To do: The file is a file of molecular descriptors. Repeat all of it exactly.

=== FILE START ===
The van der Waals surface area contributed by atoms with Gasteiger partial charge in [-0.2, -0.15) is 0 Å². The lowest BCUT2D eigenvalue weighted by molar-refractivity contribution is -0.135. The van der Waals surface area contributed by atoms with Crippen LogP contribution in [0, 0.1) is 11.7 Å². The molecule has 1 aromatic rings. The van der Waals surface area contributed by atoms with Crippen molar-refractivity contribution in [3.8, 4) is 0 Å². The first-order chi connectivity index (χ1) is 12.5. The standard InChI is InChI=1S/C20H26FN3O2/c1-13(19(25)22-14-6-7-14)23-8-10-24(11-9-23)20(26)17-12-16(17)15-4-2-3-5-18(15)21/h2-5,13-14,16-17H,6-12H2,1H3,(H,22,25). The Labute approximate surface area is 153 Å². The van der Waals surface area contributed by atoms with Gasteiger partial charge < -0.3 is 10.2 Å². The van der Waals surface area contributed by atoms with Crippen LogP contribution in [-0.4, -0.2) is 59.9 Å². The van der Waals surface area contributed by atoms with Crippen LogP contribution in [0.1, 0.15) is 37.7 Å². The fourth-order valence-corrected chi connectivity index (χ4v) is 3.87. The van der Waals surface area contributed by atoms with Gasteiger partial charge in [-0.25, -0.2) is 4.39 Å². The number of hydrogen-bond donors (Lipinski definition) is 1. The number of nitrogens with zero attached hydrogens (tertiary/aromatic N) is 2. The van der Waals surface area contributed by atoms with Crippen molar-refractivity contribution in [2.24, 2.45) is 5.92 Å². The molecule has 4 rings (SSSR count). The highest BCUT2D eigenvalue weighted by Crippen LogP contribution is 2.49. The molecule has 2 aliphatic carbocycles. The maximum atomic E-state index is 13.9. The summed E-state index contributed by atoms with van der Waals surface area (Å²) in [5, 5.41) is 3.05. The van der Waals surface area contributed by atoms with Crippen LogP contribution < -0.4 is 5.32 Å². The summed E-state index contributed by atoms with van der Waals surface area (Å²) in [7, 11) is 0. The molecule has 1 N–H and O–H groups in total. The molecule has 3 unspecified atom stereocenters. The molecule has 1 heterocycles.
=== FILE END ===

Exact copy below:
The van der Waals surface area contributed by atoms with Gasteiger partial charge in [-0.2, -0.15) is 0 Å². The lowest BCUT2D eigenvalue weighted by molar-refractivity contribution is -0.135. The van der Waals surface area contributed by atoms with Crippen LogP contribution in [0, 0.1) is 11.7 Å². The molecule has 1 aromatic rings. The van der Waals surface area contributed by atoms with Crippen molar-refractivity contribution in [3.8, 4) is 0 Å². The first-order chi connectivity index (χ1) is 12.5. The standard InChI is InChI=1S/C20H26FN3O2/c1-13(19(25)22-14-6-7-14)23-8-10-24(11-9-23)20(26)17-12-16(17)15-4-2-3-5-18(15)21/h2-5,13-14,16-17H,6-12H2,1H3,(H,22,25). The Labute approximate surface area is 153 Å². The van der Waals surface area contributed by atoms with Gasteiger partial charge < -0.3 is 10.2 Å². The van der Waals surface area contributed by atoms with Crippen LogP contribution in [-0.4, -0.2) is 59.9 Å². The van der Waals surface area contributed by atoms with Crippen LogP contribution in [0.1, 0.15) is 37.7 Å². The fourth-order valence-corrected chi connectivity index (χ4v) is 3.87. The van der Waals surface area contributed by atoms with Gasteiger partial charge in [-0.25, -0.2) is 4.39 Å². The number of hydrogen-bond donors (Lipinski definition) is 1. The number of nitrogens with zero attached hydrogens (tertiary/aromatic N) is 2. The van der Waals surface area contributed by atoms with Crippen molar-refractivity contribution in [2.24, 2.45) is 5.92 Å². The molecule has 4 rings (SSSR count). The highest BCUT2D eigenvalue weighted by Crippen LogP contribution is 2.49. The molecule has 2 aliphatic carbocycles. The maximum atomic E-state index is 13.9. The summed E-state index contributed by atoms with van der Waals surface area (Å²) in [5, 5.41) is 3.05. The van der Waals surface area contributed by atoms with Crippen LogP contribution < -0.4 is 5.32 Å². The summed E-state index contributed by atoms with van der Waals surface area (Å²) in [7, 11) is 0. The molecule has 1 N–H and O–H groups in total. The molecule has 3 unspecified atom stereocenters. The molecule has 1 heterocycles.